As the research aimed to explore perceptions of professional stakeholders only, patients were not included in the sample. Informed consent was obtained from all participants. No participants were under the age of 18.
Data collection: interviews
Sixteen semi-structured individual interviews and one group interview with three participants were completed between September and October 2018. Interviews were conducted by two researchers (EW and LH). Guiding questions explored perceptions of the impact of the after-hours weekend NP led service. The guiding questions varied slightly according to participant group, as illustrated in Table 1. Data collection continued until data saturation was reached .
All individual and group interviews were audio recorded and transcribed verbatim. Transcriptions were transferred to NVivo12 data management software (QSR International 2018). The thematic analysis of data was led by the first author (EW) including coding of data into categories and sub-categories generating codes based on apparent thematic relationships and significant words and phrases . Codes and themes were reviewed by the second author (LH). Conflicts were agreed by consensus and final themes confirmed by all authors. This process enabled ideas to be discerned that were central to understanding how staff and stakeholders of a rural health service perceived the implementation of an after-hours nurse practitioner model of health care delivery in its UCC.
Four themes emerged: transition to change; acceptance of the after-hours nurse practitioner role; workforce sustainability; and rural context.
Transition to change
Participants revealed that a period of change had occurred during which clinical staff, stakeholders, and the community were adapting to the presence of after-hours NPs in the urgent care setting. From early challenges including reluctance to change, communication issues, and staff tensions, participants described a transition that led to some being resistant, some ambivalent and some embracing change.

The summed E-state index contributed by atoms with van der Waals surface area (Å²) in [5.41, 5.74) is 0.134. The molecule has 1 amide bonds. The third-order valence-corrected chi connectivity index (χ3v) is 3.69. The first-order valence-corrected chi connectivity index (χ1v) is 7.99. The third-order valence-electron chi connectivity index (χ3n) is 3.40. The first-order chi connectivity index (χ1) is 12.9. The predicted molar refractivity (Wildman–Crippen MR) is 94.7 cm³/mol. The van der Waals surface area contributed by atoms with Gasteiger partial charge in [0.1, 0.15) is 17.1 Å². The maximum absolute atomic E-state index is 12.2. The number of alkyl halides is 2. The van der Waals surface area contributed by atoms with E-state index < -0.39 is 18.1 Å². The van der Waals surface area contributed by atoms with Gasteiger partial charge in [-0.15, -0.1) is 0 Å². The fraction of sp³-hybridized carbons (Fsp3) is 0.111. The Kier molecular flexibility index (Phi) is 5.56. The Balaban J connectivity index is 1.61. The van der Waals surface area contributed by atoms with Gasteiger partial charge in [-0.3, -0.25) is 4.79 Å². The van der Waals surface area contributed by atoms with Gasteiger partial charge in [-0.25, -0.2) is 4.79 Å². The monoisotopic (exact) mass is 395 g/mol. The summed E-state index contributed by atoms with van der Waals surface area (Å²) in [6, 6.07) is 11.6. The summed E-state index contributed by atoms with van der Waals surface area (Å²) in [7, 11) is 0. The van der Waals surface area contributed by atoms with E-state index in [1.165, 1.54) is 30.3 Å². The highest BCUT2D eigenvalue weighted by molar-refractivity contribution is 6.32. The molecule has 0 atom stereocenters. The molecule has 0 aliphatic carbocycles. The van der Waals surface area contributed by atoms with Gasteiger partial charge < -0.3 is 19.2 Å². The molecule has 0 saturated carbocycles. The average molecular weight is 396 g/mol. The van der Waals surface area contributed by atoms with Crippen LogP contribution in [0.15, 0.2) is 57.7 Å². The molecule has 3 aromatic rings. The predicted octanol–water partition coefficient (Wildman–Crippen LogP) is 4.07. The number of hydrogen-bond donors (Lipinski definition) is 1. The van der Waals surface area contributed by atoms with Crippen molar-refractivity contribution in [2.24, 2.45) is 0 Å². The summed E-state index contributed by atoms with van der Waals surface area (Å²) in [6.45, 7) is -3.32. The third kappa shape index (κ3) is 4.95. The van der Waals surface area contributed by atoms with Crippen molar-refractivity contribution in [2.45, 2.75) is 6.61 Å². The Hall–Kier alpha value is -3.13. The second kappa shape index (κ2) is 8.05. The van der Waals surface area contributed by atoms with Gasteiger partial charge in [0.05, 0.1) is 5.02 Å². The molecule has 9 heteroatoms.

Reluctance to change
Transition to change was often expressed by participants in terms of reluctance to change. Some members of the community had been seeing “the same GPs for 30 years” and wished to continue doing so.
“There is still a real perception that [they] should see the doctor as well. Still that stigma, that you are just a nurse, when is the doctor going to come and do the real stuff … ”
“ … at the start they were rather sceptical … a few of them were very upset in social media about GPs not being there or not being available to them readily - as readily as they had been”
Even though clinical staff regarded the reluctance for change as “just teething problems” that would “resolve over time”, the challenges of this transition were attributed by some participants to the lack of communication about the introduction of the model. External stakeholders reported they were not made aware of the changes and their potential impact before implementation of the NP model. In addition to improving communication about the NP model within the hospital, participants expressed the need to increase awareness about its scope and priorities for service provision. Some participants spoke about initial hesitation by patients to see NPs instead of GPs and recommended greater community education about abilities and scope of practice of NPs and the model as a safe and effective, no-cost service.
“It was implemented before we were informed officially, and we were told that it was happening post the implementation of the role - by the local paper, not by the hospital directly”.
“I found out just from talking to the nurses up at urgent care that it was being implemented but I hadn’t heard anything official … it was sort of like we’d just rock up and find out they were there”.